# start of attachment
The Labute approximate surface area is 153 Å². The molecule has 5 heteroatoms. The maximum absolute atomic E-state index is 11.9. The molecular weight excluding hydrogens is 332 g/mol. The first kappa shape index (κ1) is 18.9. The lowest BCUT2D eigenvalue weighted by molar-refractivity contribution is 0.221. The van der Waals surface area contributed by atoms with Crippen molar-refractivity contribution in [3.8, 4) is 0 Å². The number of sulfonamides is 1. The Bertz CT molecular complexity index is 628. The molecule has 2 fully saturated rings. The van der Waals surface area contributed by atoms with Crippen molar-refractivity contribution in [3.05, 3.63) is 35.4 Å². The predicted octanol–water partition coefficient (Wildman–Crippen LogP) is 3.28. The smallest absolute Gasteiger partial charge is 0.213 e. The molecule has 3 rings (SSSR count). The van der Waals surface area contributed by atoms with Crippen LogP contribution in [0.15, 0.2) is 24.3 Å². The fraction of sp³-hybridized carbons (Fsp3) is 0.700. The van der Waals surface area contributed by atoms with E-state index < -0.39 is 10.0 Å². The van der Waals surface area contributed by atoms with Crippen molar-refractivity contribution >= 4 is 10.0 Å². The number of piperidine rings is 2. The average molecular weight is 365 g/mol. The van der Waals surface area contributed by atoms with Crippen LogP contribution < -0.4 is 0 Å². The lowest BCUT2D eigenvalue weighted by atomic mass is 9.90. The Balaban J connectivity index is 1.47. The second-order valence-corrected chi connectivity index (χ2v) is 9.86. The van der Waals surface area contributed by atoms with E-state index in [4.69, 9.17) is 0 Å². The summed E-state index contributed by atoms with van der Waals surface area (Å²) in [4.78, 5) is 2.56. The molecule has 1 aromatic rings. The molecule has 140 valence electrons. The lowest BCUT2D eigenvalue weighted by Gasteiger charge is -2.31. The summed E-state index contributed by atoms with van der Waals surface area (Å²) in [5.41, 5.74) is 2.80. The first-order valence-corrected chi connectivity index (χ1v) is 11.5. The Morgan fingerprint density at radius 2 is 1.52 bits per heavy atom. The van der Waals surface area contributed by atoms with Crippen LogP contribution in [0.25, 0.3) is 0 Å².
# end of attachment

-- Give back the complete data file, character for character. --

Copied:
The Labute approximate surface area is 153 Å². The molecule has 5 heteroatoms. The maximum absolute atomic E-state index is 11.9. The molecular weight excluding hydrogens is 332 g/mol. The first kappa shape index (κ1) is 18.9. The lowest BCUT2D eigenvalue weighted by molar-refractivity contribution is 0.221. The van der Waals surface area contributed by atoms with Crippen molar-refractivity contribution in [3.8, 4) is 0 Å². The number of sulfonamides is 1. The Bertz CT molecular complexity index is 628. The molecule has 2 fully saturated rings. The van der Waals surface area contributed by atoms with Crippen molar-refractivity contribution in [3.05, 3.63) is 35.4 Å². The predicted octanol–water partition coefficient (Wildman–Crippen LogP) is 3.28. The smallest absolute Gasteiger partial charge is 0.213 e. The molecule has 3 rings (SSSR count). The van der Waals surface area contributed by atoms with Crippen LogP contribution in [0.15, 0.2) is 24.3 Å². The fraction of sp³-hybridized carbons (Fsp3) is 0.700. The van der Waals surface area contributed by atoms with E-state index < -0.39 is 10.0 Å². The van der Waals surface area contributed by atoms with Crippen molar-refractivity contribution >= 4 is 10.0 Å². The number of piperidine rings is 2. The average molecular weight is 365 g/mol. The van der Waals surface area contributed by atoms with Crippen LogP contribution < -0.4 is 0 Å². The lowest BCUT2D eigenvalue weighted by atomic mass is 9.90. The Balaban J connectivity index is 1.47. The second-order valence-corrected chi connectivity index (χ2v) is 9.86. The van der Waals surface area contributed by atoms with E-state index in [4.69, 9.17) is 0 Å². The summed E-state index contributed by atoms with van der Waals surface area (Å²) in [4.78, 5) is 2.56. The molecule has 1 aromatic rings. The molecule has 140 valence electrons. The lowest BCUT2D eigenvalue weighted by Gasteiger charge is -2.31. The summed E-state index contributed by atoms with van der Waals surface area (Å²) in [5.41, 5.74) is 2.80. The first-order valence-corrected chi connectivity index (χ1v) is 11.5. The Morgan fingerprint density at radius 2 is 1.52 bits per heavy atom. The van der Waals surface area contributed by atoms with Crippen LogP contribution in [0.25, 0.3) is 0 Å².